I love baseball schedules --get all excited when they come out, months ahead. Look for big rivalry series, the odd day game, illogical road trips. Force of habit, from being an old baseball writer.
Lately, I've been fascinated by pandemic charts, like the current one above.
The makeshift 60-game baseball schedule also caught my attention, sucker that I am. I could visualize Jacob DeGrom keeping the batters off balance, Jeff McNeil smacking the first pitch of the season for a base hit.
But now, I realize I was wasting my time. This 60-game improv season may start, but it won’t finish.
This realization has been dawning on me for days, beginning when Ryan Zimmerman of the Nationals said he was going to sit this one out, and growing when Mike Trout and others said they just weren’t comfortable going out to play ball in the time of the virus, when they had responsibilities to wives, to children, to family members.
Ball players, collectively, are clearly smarter than the governors of Texas, Arizona, Georgia and Florida, who followed the lead of the ignorant man in the White House, and decided to get back to business without a clue about the pandemic. Where do they get these people?
Now the infection is reaching the young louts who jumped up and down and exhaled on each other in close quarters at beaches and pools and bars in recent months, with no masks, just to prove a government could not tell them what to do.
Now, the cobbled-together “protocols” for players and staff members are coming undone. Players – and their colleagues in the other team sports – were supposed to live hermit lives when not socially-distancing at the stadium. Only they know if they did, and maybe it makes no difference. I saw soccer players in England hugging each other after goals on Saturday. Boys, boys, boys.
Even before the games start, baseball players have picked up microbes floating on the breeze in the clubhouse or the hotel lobby or the team bus or whatever. It was never going to work, not while this nation, relying on a fool who has sabotaged the federal government, was falling further behind the murderous path of the virus.
On Saturday, the Yankees announced that Aroldis Chapman, their ace relief pitcher, had come down with the virus. He joins two other Yankees expected to be vital in this theoretical mini-pennant race. May all the cases be mild. But the number has reached critical mass.
The players want to play, and the owners want to make money, and sucker fans like me want to watch games from empty stadiums. (It works pretty well with watching top-level soccer, I’m here to report.)
However, Europe appears to be more disciplined than our poor run-amuck country, forsaking science for the ravings of the Pied Piper of Mar-a-Lago.
This experimental season may start in less than two weeks. I miss baseball and I will watch the Mets when I can. However, 60 games are going to seem an eternity when more healthy young athletes come down with this virus.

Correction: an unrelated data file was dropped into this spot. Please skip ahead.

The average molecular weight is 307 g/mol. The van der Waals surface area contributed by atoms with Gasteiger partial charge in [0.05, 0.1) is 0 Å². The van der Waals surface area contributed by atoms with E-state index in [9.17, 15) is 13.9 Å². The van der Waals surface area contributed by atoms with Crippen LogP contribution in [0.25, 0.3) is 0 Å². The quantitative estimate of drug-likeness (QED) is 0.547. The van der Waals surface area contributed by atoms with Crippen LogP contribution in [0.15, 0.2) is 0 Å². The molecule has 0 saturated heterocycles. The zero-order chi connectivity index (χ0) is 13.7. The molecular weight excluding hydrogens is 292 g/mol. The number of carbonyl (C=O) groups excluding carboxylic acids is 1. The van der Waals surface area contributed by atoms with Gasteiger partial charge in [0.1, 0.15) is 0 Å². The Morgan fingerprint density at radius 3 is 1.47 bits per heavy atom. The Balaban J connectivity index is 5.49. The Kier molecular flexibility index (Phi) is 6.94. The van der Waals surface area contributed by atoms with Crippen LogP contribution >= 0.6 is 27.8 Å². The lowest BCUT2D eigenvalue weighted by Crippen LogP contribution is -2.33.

Under the “leadership” of Rob Manfred, baseball is going to stick it to the players in labor negotiations next year. So even if somebody outside this government comes up with a vaccine and some leadership, baseball's traditional "wait til next year" is a long, long way off.
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Current list of ball players who have already chosen to miss 2020: BC: Before Chapman.
Saturday's virus scorecard, including Aroldis Chapman:
Welcome to World Cup 2022, the most absurd thing that the routinely absurd world of sports has ever produced.
Those extreme descriptions were what virtually the entire world, save for those who had walked off with bags of cash from Qatar, called the awarding of soccer’s greatest event to the incredibly tiny, incredibly wealthy country back in 2010.
Twelve years ago, many were convinced this event couldn’t possibly happen: staging the world’s biggest sporting event in a country the size of Connecticut, one with zero soccer culture and even less soccer infrastructure? The tournament couldn’t possibly take place in 120-degree heat, and FIFA, the governing body of soccer, most certainly wouldn’t upend football leagues around the world to change the traditional summer schedule, could it?
And, for God’s sake, what about the beer?
Those were just the logistical concerns. The moral concerns are far more distressing. FIFA, so busy paying lip service to equality, couldn’t possibly expect the world to embrace a country where you could go to prison for being gay, where women’s rights are severely curtailed and female victims of sexual assault could go to prison, charged with engaging in extramarital sex. And all those questions came before the global realization that the World Cup was being built on the backs of migrant labor: modern-day slaves held in Qatar with virtually no rights, low wages and no ability to leave. Migrants make up 90% of Qatar’s stated population of 3 million. The country’s native-born equal about 300,000, or roughly the size of Anaheim.
---Ann Killion, columnist for The San Francisco Chronicle.